This page summarizes the way that two 1998 Latin courses using the resources of VRoma met the Standards for Classical Language Learning:
EL: Elementary Latin, taught by Barbara McManus at The College of New Rochelle in New York.
AL: A collaborative course in Plautus's Aulularia, taught by Judith de Luce at Miami University in Oxford, Ohio and by Susan Bonvallet at the Wellington School in Columbus, Ohio.
1.1 Students read, understand, and interpret Latin or Greek.
EL: Using the MOO and the online vocabulary and grammatical aids, the students worked together to read and translate Aesop's fable of the Lion and the Mouse.
AL: The students interpreted a Roman comedy while reading it in Latin.
1.2 Students use orally, listen to, and write Latin or Greek as part of the language learning process.
EL: The students wrote Latin sentences as dialogue for the Latin-speaking robots, Urbana Mus and Rusticus Mus, that they had created.
EL: The students used the MOO mail system to correspond in Latin with a high school Latin student who had visited their room and created a lion robot, Leo Ferox.
EL: the students drafted a story line for a romance starring Urbana and Rusticus and then wrote the entire story in Latin.
2.1 Students demonstrate an understanding of the perspectives of Greek or Roman culture as revealed in the practices of the Greeks or Romans.
2.2 Students demonstrate an understanding of the perspectives of Greek or Roman culture as revealed in the products of the Greeks or Romans.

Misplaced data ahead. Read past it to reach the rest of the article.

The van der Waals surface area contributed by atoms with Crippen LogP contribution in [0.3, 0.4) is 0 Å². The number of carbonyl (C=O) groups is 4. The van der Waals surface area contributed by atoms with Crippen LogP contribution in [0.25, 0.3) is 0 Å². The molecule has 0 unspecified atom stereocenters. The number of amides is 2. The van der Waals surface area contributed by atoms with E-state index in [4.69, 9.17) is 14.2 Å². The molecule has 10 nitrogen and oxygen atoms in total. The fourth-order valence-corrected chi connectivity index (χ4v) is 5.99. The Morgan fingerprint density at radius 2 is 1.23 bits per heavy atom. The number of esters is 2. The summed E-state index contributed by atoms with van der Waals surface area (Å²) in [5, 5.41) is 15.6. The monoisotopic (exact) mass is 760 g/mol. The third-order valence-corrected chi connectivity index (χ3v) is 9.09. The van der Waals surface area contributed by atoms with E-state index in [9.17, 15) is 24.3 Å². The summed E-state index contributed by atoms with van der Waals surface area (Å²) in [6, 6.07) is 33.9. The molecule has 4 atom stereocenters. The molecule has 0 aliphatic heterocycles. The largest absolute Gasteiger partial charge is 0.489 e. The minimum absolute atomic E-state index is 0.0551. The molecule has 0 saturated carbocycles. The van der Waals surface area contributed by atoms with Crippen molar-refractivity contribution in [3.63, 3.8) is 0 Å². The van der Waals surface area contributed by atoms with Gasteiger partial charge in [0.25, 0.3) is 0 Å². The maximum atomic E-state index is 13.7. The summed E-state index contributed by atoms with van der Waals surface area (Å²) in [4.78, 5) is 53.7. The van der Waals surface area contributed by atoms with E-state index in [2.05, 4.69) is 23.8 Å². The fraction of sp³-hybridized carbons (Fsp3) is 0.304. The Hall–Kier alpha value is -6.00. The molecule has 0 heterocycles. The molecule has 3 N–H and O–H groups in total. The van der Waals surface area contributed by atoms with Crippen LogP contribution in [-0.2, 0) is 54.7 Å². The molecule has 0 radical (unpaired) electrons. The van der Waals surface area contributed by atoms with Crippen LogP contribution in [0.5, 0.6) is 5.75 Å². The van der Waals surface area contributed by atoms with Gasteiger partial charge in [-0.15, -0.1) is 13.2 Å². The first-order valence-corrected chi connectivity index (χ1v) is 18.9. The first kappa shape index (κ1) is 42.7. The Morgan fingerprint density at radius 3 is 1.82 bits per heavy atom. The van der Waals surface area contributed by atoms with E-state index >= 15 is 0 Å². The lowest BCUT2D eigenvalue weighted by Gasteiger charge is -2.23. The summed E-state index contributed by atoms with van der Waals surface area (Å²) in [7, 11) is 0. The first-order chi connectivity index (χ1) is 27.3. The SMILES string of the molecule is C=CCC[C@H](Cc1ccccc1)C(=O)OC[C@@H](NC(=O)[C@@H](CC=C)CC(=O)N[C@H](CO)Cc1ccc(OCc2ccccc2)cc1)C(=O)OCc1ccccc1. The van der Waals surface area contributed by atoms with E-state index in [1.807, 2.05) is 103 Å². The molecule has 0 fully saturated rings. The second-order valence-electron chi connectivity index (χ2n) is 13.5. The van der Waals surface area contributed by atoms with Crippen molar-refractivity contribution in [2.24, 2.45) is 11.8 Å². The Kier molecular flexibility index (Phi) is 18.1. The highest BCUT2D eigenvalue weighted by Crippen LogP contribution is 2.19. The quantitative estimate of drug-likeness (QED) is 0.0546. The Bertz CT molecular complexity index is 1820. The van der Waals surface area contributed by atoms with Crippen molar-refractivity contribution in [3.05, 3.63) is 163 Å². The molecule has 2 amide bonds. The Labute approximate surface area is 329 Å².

AL: The students explored Roman culture by looking at one "product," Roman comedy, which grew out of Greek New Comedy yet is peculiarly "Roman."
3.1 Students reinforce and further their knowledge of other disciplines through their study of classical languages.
3.2 Students expand their knowledge through the reading of Latin or Greek and the study of ancient culture.
AL: The students expanded their knowledge of Latin and of Roman culture not only because they read in Latin, but also because their preparation of the commentary required them to research and write about many aspects of Roman culture.
4.1 Students recognize and use elements of the Latin or Greek language to increase knowledge of their own language.
EL: The process of writing the Latin dialogue, mail messages, and story prompted the students to reflect on the differences between English and Latin, as they realized that they could not simply substitute Latin for English words but had to rethink the entire sentence to figure out how a Roman would express the idea.
4.2 Students compare and contrast their own culture with that of the Greco-Roman world.
EL: While translating Aesop's fable, the students realized that a literal translation reflecting the style and emphases of the medieval Latin version would not appeal to modern students, so they produced a second, more freely rendered English version that they thought would convey the ideas in a more modern idiom.
AL: The students completed several projects which required that they compare and contrast their own and Roman culture; in one project, for example, they determined what is "funny" now and what was "funny" for the Romans.
5.1 Students use their knowledge of Latin or Greek in a multilingual world.
EL: The students were quite intrigued by the opportunity to correspond in Latin with a student from another country who was also studying the language; their exchange included references to Tolkien (when they asked why his VRoma charactername was Mandos) and to the Arabic language (when he told them that his real name, Asad, meant "lion" in Arabic).
5.2 Students use their knowledge of Greco-Roman culture in a world of diverse cultures.
AL: Using Email and the MOO, the students developed and maintained a community of those studying the Aulularia and Roman comedy, including students at both schools, their instructors, and Timothy Moore at the University of Texas-Austin.